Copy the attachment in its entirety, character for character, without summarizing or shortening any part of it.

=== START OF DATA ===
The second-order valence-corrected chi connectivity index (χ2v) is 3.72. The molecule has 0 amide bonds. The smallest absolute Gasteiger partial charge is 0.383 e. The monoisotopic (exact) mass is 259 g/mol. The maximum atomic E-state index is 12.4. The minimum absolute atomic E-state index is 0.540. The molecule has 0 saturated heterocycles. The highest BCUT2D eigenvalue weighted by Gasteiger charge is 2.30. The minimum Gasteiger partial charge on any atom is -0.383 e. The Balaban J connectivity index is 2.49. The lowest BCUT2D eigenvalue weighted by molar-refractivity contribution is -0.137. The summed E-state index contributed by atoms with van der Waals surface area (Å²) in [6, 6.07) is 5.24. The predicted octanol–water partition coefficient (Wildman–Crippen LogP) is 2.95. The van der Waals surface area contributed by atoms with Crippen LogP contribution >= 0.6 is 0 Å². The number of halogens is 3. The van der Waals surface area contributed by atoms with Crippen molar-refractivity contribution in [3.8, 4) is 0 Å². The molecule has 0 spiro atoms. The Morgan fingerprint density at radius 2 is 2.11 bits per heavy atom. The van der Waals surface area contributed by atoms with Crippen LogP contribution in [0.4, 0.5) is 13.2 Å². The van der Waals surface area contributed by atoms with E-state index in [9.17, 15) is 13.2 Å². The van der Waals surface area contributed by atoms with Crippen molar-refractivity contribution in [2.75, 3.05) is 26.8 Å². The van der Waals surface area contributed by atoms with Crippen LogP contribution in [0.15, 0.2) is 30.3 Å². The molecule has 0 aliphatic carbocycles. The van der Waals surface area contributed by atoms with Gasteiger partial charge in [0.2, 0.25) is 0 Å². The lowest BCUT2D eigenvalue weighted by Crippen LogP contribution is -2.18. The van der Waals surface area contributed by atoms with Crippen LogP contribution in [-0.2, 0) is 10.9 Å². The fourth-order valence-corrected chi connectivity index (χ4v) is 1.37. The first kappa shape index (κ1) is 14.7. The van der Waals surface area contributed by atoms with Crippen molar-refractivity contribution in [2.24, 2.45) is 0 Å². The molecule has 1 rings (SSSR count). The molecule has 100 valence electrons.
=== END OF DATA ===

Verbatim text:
The second-order valence-corrected chi connectivity index (χ2v) is 3.72. The molecule has 0 amide bonds. The smallest absolute Gasteiger partial charge is 0.383 e. The monoisotopic (exact) mass is 259 g/mol. The maximum atomic E-state index is 12.4. The minimum absolute atomic E-state index is 0.540. The molecule has 0 saturated heterocycles. The highest BCUT2D eigenvalue weighted by Gasteiger charge is 2.30. The minimum Gasteiger partial charge on any atom is -0.383 e. The Balaban J connectivity index is 2.49. The lowest BCUT2D eigenvalue weighted by molar-refractivity contribution is -0.137. The summed E-state index contributed by atoms with van der Waals surface area (Å²) in [6, 6.07) is 5.24. The predicted octanol–water partition coefficient (Wildman–Crippen LogP) is 2.95. The van der Waals surface area contributed by atoms with Crippen LogP contribution >= 0.6 is 0 Å². The number of halogens is 3. The van der Waals surface area contributed by atoms with Crippen molar-refractivity contribution in [3.8, 4) is 0 Å². The molecule has 0 spiro atoms. The Morgan fingerprint density at radius 2 is 2.11 bits per heavy atom. The van der Waals surface area contributed by atoms with Crippen LogP contribution in [0.4, 0.5) is 13.2 Å². The van der Waals surface area contributed by atoms with E-state index in [9.17, 15) is 13.2 Å². The van der Waals surface area contributed by atoms with Crippen molar-refractivity contribution in [2.75, 3.05) is 26.8 Å². The van der Waals surface area contributed by atoms with Crippen LogP contribution in [0.15, 0.2) is 30.3 Å². The molecule has 0 aliphatic carbocycles. The van der Waals surface area contributed by atoms with Gasteiger partial charge in [0.2, 0.25) is 0 Å². The lowest BCUT2D eigenvalue weighted by Crippen LogP contribution is -2.18. The van der Waals surface area contributed by atoms with Crippen LogP contribution in [-0.2, 0) is 10.9 Å². The fourth-order valence-corrected chi connectivity index (χ4v) is 1.37. The first kappa shape index (κ1) is 14.7. The van der Waals surface area contributed by atoms with Crippen molar-refractivity contribution in [2.24, 2.45) is 0 Å². The molecule has 1 rings (SSSR count). The molecule has 100 valence electrons.